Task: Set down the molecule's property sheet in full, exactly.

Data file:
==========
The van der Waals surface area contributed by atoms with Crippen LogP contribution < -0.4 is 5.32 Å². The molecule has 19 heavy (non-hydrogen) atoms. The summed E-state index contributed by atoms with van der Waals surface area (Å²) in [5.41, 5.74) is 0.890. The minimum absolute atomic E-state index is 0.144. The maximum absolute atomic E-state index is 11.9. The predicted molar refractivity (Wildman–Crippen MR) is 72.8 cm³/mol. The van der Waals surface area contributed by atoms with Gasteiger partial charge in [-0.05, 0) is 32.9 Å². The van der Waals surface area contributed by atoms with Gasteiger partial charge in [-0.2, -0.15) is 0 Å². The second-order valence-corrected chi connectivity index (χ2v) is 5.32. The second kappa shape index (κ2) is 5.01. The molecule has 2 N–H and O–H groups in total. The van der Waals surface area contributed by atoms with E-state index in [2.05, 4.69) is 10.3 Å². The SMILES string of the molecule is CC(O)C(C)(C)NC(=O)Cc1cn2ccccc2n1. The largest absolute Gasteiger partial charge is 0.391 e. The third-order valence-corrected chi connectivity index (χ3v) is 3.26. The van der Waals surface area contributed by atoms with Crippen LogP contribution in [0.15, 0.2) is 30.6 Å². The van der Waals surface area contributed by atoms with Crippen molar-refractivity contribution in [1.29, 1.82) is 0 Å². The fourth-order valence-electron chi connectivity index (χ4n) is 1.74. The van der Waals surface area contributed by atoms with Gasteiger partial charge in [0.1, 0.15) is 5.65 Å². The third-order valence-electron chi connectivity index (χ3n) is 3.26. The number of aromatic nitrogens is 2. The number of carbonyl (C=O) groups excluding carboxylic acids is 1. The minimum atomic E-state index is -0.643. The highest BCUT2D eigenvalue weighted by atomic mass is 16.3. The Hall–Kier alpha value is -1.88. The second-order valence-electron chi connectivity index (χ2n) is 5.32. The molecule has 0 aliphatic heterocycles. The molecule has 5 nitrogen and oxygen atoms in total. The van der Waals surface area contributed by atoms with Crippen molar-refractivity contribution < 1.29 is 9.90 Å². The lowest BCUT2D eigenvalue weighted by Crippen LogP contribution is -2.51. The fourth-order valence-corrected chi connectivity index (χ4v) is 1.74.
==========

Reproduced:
The van der Waals surface area contributed by atoms with Crippen LogP contribution < -0.4 is 5.32 Å². The molecule has 19 heavy (non-hydrogen) atoms. The summed E-state index contributed by atoms with van der Waals surface area (Å²) in [5.41, 5.74) is 0.890. The minimum absolute atomic E-state index is 0.144. The maximum absolute atomic E-state index is 11.9. The predicted molar refractivity (Wildman–Crippen MR) is 72.8 cm³/mol. The van der Waals surface area contributed by atoms with Gasteiger partial charge in [-0.05, 0) is 32.9 Å². The van der Waals surface area contributed by atoms with Gasteiger partial charge in [-0.2, -0.15) is 0 Å². The second-order valence-corrected chi connectivity index (χ2v) is 5.32. The second kappa shape index (κ2) is 5.01. The molecule has 2 N–H and O–H groups in total. The van der Waals surface area contributed by atoms with E-state index in [2.05, 4.69) is 10.3 Å². The SMILES string of the molecule is CC(O)C(C)(C)NC(=O)Cc1cn2ccccc2n1. The largest absolute Gasteiger partial charge is 0.391 e. The third-order valence-corrected chi connectivity index (χ3v) is 3.26. The van der Waals surface area contributed by atoms with Crippen LogP contribution in [0.15, 0.2) is 30.6 Å². The van der Waals surface area contributed by atoms with Crippen molar-refractivity contribution in [1.29, 1.82) is 0 Å². The fourth-order valence-electron chi connectivity index (χ4n) is 1.74. The van der Waals surface area contributed by atoms with Gasteiger partial charge in [0.1, 0.15) is 5.65 Å². The third-order valence-electron chi connectivity index (χ3n) is 3.26. The number of aromatic nitrogens is 2. The number of carbonyl (C=O) groups excluding carboxylic acids is 1. The minimum atomic E-state index is -0.643. The highest BCUT2D eigenvalue weighted by atomic mass is 16.3. The Hall–Kier alpha value is -1.88. The second-order valence-electron chi connectivity index (χ2n) is 5.32. The molecule has 0 aliphatic heterocycles. The molecule has 5 nitrogen and oxygen atoms in total. The van der Waals surface area contributed by atoms with Crippen molar-refractivity contribution < 1.29 is 9.90 Å². The lowest BCUT2D eigenvalue weighted by Crippen LogP contribution is -2.51. The fourth-order valence-corrected chi connectivity index (χ4v) is 1.74.